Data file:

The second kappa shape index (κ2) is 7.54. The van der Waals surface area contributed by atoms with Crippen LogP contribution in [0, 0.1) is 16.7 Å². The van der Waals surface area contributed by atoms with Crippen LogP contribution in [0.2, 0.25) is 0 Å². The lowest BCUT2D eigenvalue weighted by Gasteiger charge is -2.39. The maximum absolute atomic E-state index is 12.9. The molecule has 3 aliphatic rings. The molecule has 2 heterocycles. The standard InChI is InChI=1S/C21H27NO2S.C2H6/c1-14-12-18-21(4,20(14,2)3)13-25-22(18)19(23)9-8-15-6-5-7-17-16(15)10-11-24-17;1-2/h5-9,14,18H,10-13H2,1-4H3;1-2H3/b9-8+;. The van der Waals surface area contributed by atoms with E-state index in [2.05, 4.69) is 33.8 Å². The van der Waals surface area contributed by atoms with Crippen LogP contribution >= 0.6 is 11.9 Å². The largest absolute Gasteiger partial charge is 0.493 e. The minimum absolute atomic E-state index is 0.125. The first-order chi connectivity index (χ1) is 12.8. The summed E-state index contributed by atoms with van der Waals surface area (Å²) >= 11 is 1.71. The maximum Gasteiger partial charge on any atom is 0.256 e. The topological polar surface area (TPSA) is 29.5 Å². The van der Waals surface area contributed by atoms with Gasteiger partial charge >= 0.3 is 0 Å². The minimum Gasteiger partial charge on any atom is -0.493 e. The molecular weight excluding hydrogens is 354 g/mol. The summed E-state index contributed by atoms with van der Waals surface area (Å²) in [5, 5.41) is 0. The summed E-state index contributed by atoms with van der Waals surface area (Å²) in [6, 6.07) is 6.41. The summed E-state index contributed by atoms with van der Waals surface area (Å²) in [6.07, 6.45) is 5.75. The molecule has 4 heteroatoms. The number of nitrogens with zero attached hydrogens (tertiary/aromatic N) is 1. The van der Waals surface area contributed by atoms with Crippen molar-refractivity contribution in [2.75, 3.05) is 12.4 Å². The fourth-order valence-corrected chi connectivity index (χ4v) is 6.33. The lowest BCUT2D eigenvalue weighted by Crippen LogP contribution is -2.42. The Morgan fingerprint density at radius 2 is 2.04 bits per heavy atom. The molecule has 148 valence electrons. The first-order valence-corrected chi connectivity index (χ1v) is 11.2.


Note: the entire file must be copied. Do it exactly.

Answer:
The second kappa shape index (κ2) is 7.54. The van der Waals surface area contributed by atoms with Crippen LogP contribution in [0, 0.1) is 16.7 Å². The van der Waals surface area contributed by atoms with Crippen LogP contribution in [0.2, 0.25) is 0 Å². The lowest BCUT2D eigenvalue weighted by Gasteiger charge is -2.39. The maximum absolute atomic E-state index is 12.9. The molecule has 3 aliphatic rings. The molecule has 2 heterocycles. The standard InChI is InChI=1S/C21H27NO2S.C2H6/c1-14-12-18-21(4,20(14,2)3)13-25-22(18)19(23)9-8-15-6-5-7-17-16(15)10-11-24-17;1-2/h5-9,14,18H,10-13H2,1-4H3;1-2H3/b9-8+;. The van der Waals surface area contributed by atoms with E-state index in [2.05, 4.69) is 33.8 Å². The van der Waals surface area contributed by atoms with Crippen LogP contribution >= 0.6 is 11.9 Å². The largest absolute Gasteiger partial charge is 0.493 e. The minimum absolute atomic E-state index is 0.125. The first-order chi connectivity index (χ1) is 12.8. The summed E-state index contributed by atoms with van der Waals surface area (Å²) >= 11 is 1.71. The maximum Gasteiger partial charge on any atom is 0.256 e. The topological polar surface area (TPSA) is 29.5 Å². The van der Waals surface area contributed by atoms with Gasteiger partial charge >= 0.3 is 0 Å². The minimum Gasteiger partial charge on any atom is -0.493 e. The molecular weight excluding hydrogens is 354 g/mol. The summed E-state index contributed by atoms with van der Waals surface area (Å²) in [5, 5.41) is 0. The summed E-state index contributed by atoms with van der Waals surface area (Å²) in [6, 6.07) is 6.41. The summed E-state index contributed by atoms with van der Waals surface area (Å²) in [6.07, 6.45) is 5.75. The molecule has 4 heteroatoms. The number of nitrogens with zero attached hydrogens (tertiary/aromatic N) is 1. The van der Waals surface area contributed by atoms with Crippen molar-refractivity contribution in [2.75, 3.05) is 12.4 Å². The fourth-order valence-corrected chi connectivity index (χ4v) is 6.33. The lowest BCUT2D eigenvalue weighted by Crippen LogP contribution is -2.42. The Morgan fingerprint density at radius 2 is 2.04 bits per heavy atom. The molecule has 148 valence electrons. The first-order valence-corrected chi connectivity index (χ1v) is 11.2.